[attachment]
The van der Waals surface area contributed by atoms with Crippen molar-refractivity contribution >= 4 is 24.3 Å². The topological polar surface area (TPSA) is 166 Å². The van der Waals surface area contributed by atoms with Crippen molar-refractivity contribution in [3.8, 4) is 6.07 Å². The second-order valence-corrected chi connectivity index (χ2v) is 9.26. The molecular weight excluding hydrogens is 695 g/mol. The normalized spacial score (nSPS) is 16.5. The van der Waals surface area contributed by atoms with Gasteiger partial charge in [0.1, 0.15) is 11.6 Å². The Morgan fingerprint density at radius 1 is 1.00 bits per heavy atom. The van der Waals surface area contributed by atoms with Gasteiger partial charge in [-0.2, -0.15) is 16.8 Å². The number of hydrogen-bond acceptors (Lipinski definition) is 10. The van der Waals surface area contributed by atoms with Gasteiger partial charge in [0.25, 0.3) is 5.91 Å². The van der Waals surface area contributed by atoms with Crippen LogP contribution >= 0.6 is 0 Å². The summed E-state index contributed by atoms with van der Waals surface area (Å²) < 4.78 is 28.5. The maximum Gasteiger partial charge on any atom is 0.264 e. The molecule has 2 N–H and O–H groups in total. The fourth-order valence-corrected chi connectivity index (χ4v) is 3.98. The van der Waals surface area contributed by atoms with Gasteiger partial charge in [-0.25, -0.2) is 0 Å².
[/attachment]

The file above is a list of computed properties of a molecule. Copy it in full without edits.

The van der Waals surface area contributed by atoms with Crippen molar-refractivity contribution >= 4 is 24.3 Å². The topological polar surface area (TPSA) is 166 Å². The van der Waals surface area contributed by atoms with Crippen molar-refractivity contribution in [3.8, 4) is 6.07 Å². The second-order valence-corrected chi connectivity index (χ2v) is 9.26. The molecular weight excluding hydrogens is 695 g/mol. The normalized spacial score (nSPS) is 16.5. The van der Waals surface area contributed by atoms with Gasteiger partial charge in [0.1, 0.15) is 11.6 Å². The Morgan fingerprint density at radius 1 is 1.00 bits per heavy atom. The van der Waals surface area contributed by atoms with Gasteiger partial charge in [-0.2, -0.15) is 16.8 Å². The number of hydrogen-bond acceptors (Lipinski definition) is 10. The van der Waals surface area contributed by atoms with Gasteiger partial charge in [0.25, 0.3) is 5.91 Å². The van der Waals surface area contributed by atoms with Crippen LogP contribution >= 0.6 is 0 Å². The summed E-state index contributed by atoms with van der Waals surface area (Å²) < 4.78 is 28.5. The maximum Gasteiger partial charge on any atom is 0.264 e. The molecule has 2 N–H and O–H groups in total. The fourth-order valence-corrected chi connectivity index (χ4v) is 3.98. The van der Waals surface area contributed by atoms with Gasteiger partial charge in [-0.25, -0.2) is 0 Å².